Now 68 and a grandfather, Gilchrist will mark the 50th anniversary of the March on Washington for Jobs and Freedom from his home in Augusta knowing that his participation a half-century ago helped open doors for equal rights and social justice.
“I had a job, but there were many that didn’t have a job,” Gilchrist said. “I participated simply because lots of things took place during that time.”
Several days of events will commemorate the historic event. On Saturday, a march tracing the route is expected to draw at least 150,000 people. A second, smaller march will be held on the anniversary itself, Aug. 28.
Elias Burton Jr., of Augusta, rode the train to Washington because he wanted racial discrimination to end. He sat in the back of the school bus, drank from separate water fountains from whites and swam at a segregated pool.
“I was wondering was this ever going to end,” Burton said. “You just couldn’t go certain places. You couldn’t do certain things.”
The struggle for equal work continued after the march, Burton said. When he began working for a Georgia agency in the early 1970s, he was the first black hired in the department.
Burton wasn’t promoted equally, he said, until the federal government uncovered the unequal treatment. He retired from the agency, which he declined to specify, in 2004.
“I was qualified for the job. That’s why I was hired,” Burton said. “It started out to be a struggle, but then things progressed.”
Gilchrist, a 1963 graduate of Lucy C. Laney High School, began working at age 6. Wages from working in an ice house, a grocery store and later Bryant’s at the corner of 10th Street and Gwinnett Street (now Laney-Walker Boulevard) helped the family income, he said.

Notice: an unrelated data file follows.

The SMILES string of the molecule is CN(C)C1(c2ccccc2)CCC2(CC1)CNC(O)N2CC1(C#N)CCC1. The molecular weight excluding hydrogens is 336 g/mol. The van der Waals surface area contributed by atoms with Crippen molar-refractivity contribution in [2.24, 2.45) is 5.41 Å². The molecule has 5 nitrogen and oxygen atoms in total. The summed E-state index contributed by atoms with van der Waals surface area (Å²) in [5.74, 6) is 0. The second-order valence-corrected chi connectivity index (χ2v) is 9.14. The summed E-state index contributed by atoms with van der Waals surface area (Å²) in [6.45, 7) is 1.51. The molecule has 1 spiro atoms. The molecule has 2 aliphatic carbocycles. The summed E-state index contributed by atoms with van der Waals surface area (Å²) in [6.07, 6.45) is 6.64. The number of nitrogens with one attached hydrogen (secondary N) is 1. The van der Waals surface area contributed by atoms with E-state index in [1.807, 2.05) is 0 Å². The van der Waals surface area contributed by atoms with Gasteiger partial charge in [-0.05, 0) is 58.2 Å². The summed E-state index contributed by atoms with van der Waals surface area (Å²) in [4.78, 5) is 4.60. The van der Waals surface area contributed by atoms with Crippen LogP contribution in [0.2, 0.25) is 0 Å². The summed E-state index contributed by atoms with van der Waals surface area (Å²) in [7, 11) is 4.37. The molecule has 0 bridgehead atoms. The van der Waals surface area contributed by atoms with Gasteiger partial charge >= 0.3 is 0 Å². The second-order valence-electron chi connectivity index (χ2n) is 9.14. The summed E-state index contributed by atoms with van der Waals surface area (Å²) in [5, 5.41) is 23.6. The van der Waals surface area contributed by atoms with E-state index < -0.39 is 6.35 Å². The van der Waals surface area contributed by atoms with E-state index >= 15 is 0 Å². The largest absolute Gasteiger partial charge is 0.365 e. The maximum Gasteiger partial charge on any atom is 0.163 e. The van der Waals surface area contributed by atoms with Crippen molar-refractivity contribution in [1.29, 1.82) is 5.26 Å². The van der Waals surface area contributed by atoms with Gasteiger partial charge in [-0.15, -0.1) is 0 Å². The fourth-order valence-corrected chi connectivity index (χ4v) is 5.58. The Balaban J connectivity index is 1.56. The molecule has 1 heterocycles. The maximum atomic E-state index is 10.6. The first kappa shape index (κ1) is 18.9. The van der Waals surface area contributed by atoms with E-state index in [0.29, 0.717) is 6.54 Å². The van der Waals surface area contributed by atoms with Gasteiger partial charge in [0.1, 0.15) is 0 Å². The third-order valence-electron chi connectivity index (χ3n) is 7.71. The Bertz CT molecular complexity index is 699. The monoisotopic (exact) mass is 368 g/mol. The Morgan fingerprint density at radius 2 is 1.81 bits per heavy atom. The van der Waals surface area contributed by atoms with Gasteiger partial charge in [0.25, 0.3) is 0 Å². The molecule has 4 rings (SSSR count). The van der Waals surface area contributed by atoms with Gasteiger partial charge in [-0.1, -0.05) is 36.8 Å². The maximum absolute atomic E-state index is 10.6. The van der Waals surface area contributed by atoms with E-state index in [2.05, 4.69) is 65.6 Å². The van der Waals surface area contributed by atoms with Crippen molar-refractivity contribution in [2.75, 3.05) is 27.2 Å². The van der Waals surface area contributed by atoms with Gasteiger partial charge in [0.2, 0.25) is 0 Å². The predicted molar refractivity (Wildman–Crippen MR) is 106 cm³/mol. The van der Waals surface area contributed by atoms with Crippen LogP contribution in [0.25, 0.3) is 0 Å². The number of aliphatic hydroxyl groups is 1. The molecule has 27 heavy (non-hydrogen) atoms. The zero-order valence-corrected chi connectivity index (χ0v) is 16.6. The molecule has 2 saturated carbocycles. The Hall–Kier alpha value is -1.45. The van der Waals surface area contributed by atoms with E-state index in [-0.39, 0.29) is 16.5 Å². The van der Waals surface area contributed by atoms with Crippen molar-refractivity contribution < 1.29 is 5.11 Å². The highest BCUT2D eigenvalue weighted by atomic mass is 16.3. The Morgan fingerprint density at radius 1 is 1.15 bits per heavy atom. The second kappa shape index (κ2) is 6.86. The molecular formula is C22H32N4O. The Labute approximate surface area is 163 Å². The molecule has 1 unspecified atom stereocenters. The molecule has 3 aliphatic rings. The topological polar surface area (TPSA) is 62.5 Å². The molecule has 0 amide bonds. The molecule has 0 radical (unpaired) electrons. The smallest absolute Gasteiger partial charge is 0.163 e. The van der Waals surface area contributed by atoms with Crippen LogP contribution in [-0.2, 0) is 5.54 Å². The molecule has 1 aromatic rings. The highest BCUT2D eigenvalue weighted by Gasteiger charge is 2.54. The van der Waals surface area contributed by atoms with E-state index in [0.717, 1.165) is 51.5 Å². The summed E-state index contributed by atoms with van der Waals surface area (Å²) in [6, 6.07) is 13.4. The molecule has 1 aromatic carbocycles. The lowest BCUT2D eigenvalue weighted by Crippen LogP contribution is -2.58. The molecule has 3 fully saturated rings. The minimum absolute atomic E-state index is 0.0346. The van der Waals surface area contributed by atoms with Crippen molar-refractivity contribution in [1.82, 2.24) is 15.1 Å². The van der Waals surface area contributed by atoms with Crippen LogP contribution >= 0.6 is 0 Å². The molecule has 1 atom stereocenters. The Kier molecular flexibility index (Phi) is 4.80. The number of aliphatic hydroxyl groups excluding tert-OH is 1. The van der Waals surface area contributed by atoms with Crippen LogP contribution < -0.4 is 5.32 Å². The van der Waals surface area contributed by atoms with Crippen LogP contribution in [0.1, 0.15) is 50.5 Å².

Leading up to the 1963 march, Gilchrist remembers Augusta sit-ins at lunch counters at the S.H. Kress and H.L. Green stores and at neighborhood curb markets.
When Thankful Baptist Church offered to pay for his train ticket to the march, Gilchrist stopped pumping gas, washing cars and changing oil for two days.
A group of at least 20 people from Augusta boarded a train to Florence, S.C. where the car latched onto a “freedom train” traveling from Miami to D.C.
Near the base of the Lincoln Memorial, Gilchrist stood a half-football field away from the Rev. Martin Luther King Jr., who spoke to a crowd of more than 200,000 people that had descended on the National Mall.
Gilchrist graduated from Fort Valley State College with a degree in business administration in 1968. He worked at Bryant’s auto shop until 1983, then taught at Augusta Technical College for nearly 25 years before retiring.
He measures the progress that has been made since an era when segregation was legal in much of the country by the successes of his children, but said there is still much work ahead. His son and daughter graduated from college and now work in public schools teaching the next generation, which will continue the fight for justice.
“Change is going to take place with or without us,” Gilchrist said. “You want to be part of it so change can be better and more successful for all human beings.”